Play and why it is so important to help Depression, Work and Relationships

“This is the real secret of life — to be completely engaged with what you are doing in the here and now. And instead of calling it work, realize it is play.” Alan W. Watts

This is the second half of my article on the recent book I read: Play: How it shapes the Brain, Opens the Imagination, and Invigorates the Soul,written by Doctor Stuart Brown

There are two further parts of the book that touched me deeply, they concerned what is non-play and its link to depression and play and relationships. The first subject I’d like to share concerns “The opposite of play is not work. The opposite of play is depression. If you check out the definition of depression:

Definition: Depression is a mood disorder that causes a persistent feeling of sadness and loss of interest. Also called major depression, major depressive disorder or clinical depression, it affects how you feel, think and behave and can lead to a variety of emotional and physical problems. You may have trouble doing normal day-to-day activities, and depression may make you feel as if life isn’t worth living. More than just a bout of the blues, depression isn’t a weakness, nor is it something that you can simply “snap out” of.

You begin to realise that play is as fundamental to happiness in life as almost anything else. Play, by its very nature is joyful, fun, generally shared with others and requires interest in the activity taking place. Almost the 180 degree opposite from depression.

Where does work come into this, you might ask? After all, as adults over a third of our adult lives are spent at work of some sort.

There is a connection between work and play. Both require one key element to be present to be successful. Creativity. According to Dr Brown “Play is nature’s greatest tool for creating new neural networks and for reconciling cognitive difficulties….. When we play, dilemmas and challenges will naturally filter through the unconscious mind and work themselves out….and play at work is essential

Where companies are beginning to realise the power of play is that play is so closely connected to innovation. The speed of change and innovation in today’s business is astounding. Companies are constantly looking at new creative innovations and play is the key to innovation. As an experiment, try the following:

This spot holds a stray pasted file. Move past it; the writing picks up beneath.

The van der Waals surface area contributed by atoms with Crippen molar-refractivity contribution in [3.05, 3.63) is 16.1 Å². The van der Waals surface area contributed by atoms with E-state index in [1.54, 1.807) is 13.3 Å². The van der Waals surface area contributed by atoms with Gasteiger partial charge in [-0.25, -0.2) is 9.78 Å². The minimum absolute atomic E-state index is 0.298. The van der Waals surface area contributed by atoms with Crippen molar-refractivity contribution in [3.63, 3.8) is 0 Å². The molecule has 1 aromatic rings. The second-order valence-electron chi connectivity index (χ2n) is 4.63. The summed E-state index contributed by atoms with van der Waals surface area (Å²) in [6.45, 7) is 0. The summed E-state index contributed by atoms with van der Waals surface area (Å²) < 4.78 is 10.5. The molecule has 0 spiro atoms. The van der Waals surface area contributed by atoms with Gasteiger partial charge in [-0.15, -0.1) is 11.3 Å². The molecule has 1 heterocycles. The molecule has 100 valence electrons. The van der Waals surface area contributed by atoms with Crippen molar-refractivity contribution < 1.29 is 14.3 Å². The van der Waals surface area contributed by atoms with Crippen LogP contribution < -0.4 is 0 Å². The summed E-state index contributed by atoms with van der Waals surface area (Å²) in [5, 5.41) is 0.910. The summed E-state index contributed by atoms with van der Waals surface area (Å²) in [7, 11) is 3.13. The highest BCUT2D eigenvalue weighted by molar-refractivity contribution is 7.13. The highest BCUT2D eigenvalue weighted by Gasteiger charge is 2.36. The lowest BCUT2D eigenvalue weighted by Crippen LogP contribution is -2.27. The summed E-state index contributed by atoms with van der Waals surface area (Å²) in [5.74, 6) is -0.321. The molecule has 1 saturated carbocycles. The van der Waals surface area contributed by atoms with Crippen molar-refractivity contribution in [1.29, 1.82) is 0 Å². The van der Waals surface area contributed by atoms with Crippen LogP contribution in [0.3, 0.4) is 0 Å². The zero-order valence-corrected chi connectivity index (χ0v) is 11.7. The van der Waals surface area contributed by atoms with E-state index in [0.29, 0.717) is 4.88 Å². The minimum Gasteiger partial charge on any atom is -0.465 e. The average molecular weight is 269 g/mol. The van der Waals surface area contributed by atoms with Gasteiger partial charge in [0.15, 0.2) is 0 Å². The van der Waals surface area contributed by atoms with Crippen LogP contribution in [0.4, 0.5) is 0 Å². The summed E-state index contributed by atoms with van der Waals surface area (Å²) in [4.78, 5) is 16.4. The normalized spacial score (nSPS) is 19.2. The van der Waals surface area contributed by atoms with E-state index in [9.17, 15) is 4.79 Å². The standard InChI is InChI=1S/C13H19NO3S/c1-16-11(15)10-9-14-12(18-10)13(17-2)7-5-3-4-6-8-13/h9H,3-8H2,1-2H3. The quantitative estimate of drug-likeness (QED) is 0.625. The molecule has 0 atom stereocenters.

Try sitting in a room with a bunch of people – all silently trying to come up with a slogan for a household product. It can be any product you like. The task is to get people to sit, think, imagine and craft a slogan to sell the product. Most people will find this a complete slog, a drag, depressing even. However, get them to build a storyboard together, using cartoons, shapes, objects or even role-playing and the number of ideas, wacky slogans and group consensus on the best one will quickly emerge. And the task was made easier through play.

The final section of the book concerned relationships and play. Ok, smutty thoughts out of the way for a moment please. Without the various forms of social play, we as adults would find it very difficult to live together. As Dr Brown states… “…. play is the most important element in love” and I agree with him. Successful, long-term, mutually-agreeable, relationships are based on a number of factors:- trust, respect, interest in each other, genuine attachment, and I would say, a degree of fun and play.

In summary if you want to really understand the benefits of play; to you; to your children growing up; at work; in your social life; and in your relationships, or as the title says itself “invigorates the Soul”, then think about and encourage play in all aspects of your life.

I leave you with this thought.

“Laughter is the sound of the soul dancing. My soul probably looks like Fred Astaire.” Jarod Kintz

What does your soul look like today?

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